Players who have joined LIV Golf will not be barred from participating in next year’s Masters, tournament organizers have announced.
The PGA Tour has suspended members who participated in the Saudi-funded breakaway without permission, while the DP World Tour has fined players £100,000 and banned them from the Genesis Scottish Open, but has as this remained temporarily on appeal.
R&A chief executive Martin Slumbers said in July that banning LIV players from next year’s Open was “not on the agenda”, but did not rule out change the championship entry criteria.
Masters president Fred Ridley took a similar stance on Tuesday, saying in a statement that entry criteria for 2023 would remain the same, with any changes to be announced in April.
Former Masters champions Phil Mickelson, Dustin Johnson, Sergio Garcia and Bubba Watson are among the top players to join LIV, while others who remain in the global top 50 – although LIV are not currently allowed to award any Ranking Points – will still be eligible to compete at Augusta National.
Ridley’s statement reads: “Since its inception in 1934, the purpose of the Masters Tournament has been to benefit the game of golf.
“Each April, the Masters brings together the best golfers in the world to compete for the green jacket and a place in history.
“It provides a stage for fans to experience dramatic moments of competition at the highest level and promotes the sport at home and abroad.
“Over the years, legends of the game have competed and won at Augusta National Golf Club.
“Champions like Gene Sarazen, Byron Nelson, Ben Hogan, Sam Snead, Arnold Palmer, Gary Player, Tom Watson, Jack Nicklaus and Tiger Woods have become heroes for golfers of all ages.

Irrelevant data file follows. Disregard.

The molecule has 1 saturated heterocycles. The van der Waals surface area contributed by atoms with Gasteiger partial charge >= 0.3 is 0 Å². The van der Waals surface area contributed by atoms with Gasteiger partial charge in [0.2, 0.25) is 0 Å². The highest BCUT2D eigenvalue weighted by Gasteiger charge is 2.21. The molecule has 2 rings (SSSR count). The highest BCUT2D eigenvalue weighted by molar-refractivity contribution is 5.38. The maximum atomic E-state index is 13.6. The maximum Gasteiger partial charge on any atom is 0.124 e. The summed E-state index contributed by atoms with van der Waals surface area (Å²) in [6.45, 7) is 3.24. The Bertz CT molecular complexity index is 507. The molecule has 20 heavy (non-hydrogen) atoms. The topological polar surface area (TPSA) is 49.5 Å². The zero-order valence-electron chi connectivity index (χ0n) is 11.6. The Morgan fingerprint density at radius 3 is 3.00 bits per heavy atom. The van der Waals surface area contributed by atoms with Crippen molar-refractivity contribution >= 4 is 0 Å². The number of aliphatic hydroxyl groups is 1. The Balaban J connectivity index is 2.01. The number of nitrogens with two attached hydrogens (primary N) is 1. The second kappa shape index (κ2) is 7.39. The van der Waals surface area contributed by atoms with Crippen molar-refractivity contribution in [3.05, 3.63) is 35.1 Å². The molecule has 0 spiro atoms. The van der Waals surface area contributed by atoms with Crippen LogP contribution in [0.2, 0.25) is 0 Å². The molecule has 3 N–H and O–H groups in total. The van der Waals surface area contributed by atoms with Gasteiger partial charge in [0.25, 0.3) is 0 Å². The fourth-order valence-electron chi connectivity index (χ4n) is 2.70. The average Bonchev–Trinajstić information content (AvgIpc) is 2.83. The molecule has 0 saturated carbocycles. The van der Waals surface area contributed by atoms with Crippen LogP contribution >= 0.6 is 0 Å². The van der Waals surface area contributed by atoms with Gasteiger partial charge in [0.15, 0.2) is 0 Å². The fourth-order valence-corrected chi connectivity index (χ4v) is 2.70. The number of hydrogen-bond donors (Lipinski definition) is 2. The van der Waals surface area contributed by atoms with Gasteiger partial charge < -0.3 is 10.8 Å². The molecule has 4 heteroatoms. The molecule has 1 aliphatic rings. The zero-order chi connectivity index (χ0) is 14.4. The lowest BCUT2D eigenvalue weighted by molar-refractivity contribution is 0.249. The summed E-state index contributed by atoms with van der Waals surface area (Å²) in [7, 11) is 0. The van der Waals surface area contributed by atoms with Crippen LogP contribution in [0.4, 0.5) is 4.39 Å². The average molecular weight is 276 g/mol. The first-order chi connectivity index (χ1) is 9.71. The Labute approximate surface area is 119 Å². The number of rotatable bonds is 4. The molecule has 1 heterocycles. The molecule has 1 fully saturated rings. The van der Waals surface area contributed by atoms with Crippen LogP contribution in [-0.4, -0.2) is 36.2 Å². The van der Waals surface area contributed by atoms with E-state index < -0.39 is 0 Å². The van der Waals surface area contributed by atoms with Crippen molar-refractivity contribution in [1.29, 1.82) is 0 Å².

“They have inspired some to follow in their footsteps and so many more to play and enjoy the game. They have supported the sport and therefore all who benefit from it.
“They showed respect for those who came before them and paved the way for future generations. Golf is better because of them.
“Unfortunately, recent actions have divided professional men’s golf by diminishing the virtues of the game and the significant legacy of those who built it.
“While we are disappointed with these developments, our aim is to honor the tradition of bringing together a preeminent group of golfers next April.
“Therefore, as invitations go out this week, we will be inviting those eligible under our current criteria to participate in the 2023 Masters Tournament.
“As we have said in the past, we review all aspects of the tournament every year, and any changes or changes to the invitation criteria for future tournaments will be announced in April.
“We have reached a turning point in the history of our sport. At Augusta National, we are confident that golf, which has overcome many challenges over the years, will endure again.